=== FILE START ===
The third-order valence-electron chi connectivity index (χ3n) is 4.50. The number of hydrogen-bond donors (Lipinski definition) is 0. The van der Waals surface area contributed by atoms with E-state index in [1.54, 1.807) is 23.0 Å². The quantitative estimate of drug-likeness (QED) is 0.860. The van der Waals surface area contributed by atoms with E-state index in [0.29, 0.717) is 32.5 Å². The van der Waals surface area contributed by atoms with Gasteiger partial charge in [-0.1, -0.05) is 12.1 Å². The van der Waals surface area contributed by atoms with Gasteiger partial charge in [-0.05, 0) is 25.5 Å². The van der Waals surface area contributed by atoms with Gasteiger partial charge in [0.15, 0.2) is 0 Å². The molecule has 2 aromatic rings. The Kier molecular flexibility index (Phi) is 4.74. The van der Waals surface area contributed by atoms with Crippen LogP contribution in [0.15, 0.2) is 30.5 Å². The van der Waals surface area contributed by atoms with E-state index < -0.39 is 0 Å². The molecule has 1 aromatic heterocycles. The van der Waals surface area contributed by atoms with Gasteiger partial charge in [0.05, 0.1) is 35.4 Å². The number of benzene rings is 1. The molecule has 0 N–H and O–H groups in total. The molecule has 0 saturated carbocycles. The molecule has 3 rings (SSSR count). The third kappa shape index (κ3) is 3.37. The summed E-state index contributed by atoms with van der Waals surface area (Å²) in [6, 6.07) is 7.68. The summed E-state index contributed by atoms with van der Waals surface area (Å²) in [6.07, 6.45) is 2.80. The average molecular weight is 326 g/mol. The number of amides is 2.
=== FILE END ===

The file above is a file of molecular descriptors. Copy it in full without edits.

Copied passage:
The third-order valence-electron chi connectivity index (χ3n) is 4.50. The number of hydrogen-bond donors (Lipinski definition) is 0. The van der Waals surface area contributed by atoms with E-state index in [1.54, 1.807) is 23.0 Å². The quantitative estimate of drug-likeness (QED) is 0.860. The van der Waals surface area contributed by atoms with E-state index in [0.29, 0.717) is 32.5 Å². The van der Waals surface area contributed by atoms with Gasteiger partial charge in [-0.1, -0.05) is 12.1 Å². The van der Waals surface area contributed by atoms with Gasteiger partial charge in [-0.05, 0) is 25.5 Å². The van der Waals surface area contributed by atoms with Gasteiger partial charge in [0.15, 0.2) is 0 Å². The molecule has 2 aromatic rings. The Kier molecular flexibility index (Phi) is 4.74. The van der Waals surface area contributed by atoms with Crippen LogP contribution in [0.15, 0.2) is 30.5 Å². The van der Waals surface area contributed by atoms with E-state index < -0.39 is 0 Å². The molecule has 1 aromatic heterocycles. The van der Waals surface area contributed by atoms with Gasteiger partial charge in [0.05, 0.1) is 35.4 Å². The number of benzene rings is 1. The molecule has 0 N–H and O–H groups in total. The molecule has 0 saturated carbocycles. The molecule has 3 rings (SSSR count). The third kappa shape index (κ3) is 3.37. The summed E-state index contributed by atoms with van der Waals surface area (Å²) in [6, 6.07) is 7.68. The summed E-state index contributed by atoms with van der Waals surface area (Å²) in [6.07, 6.45) is 2.80. The average molecular weight is 326 g/mol. The number of amides is 2.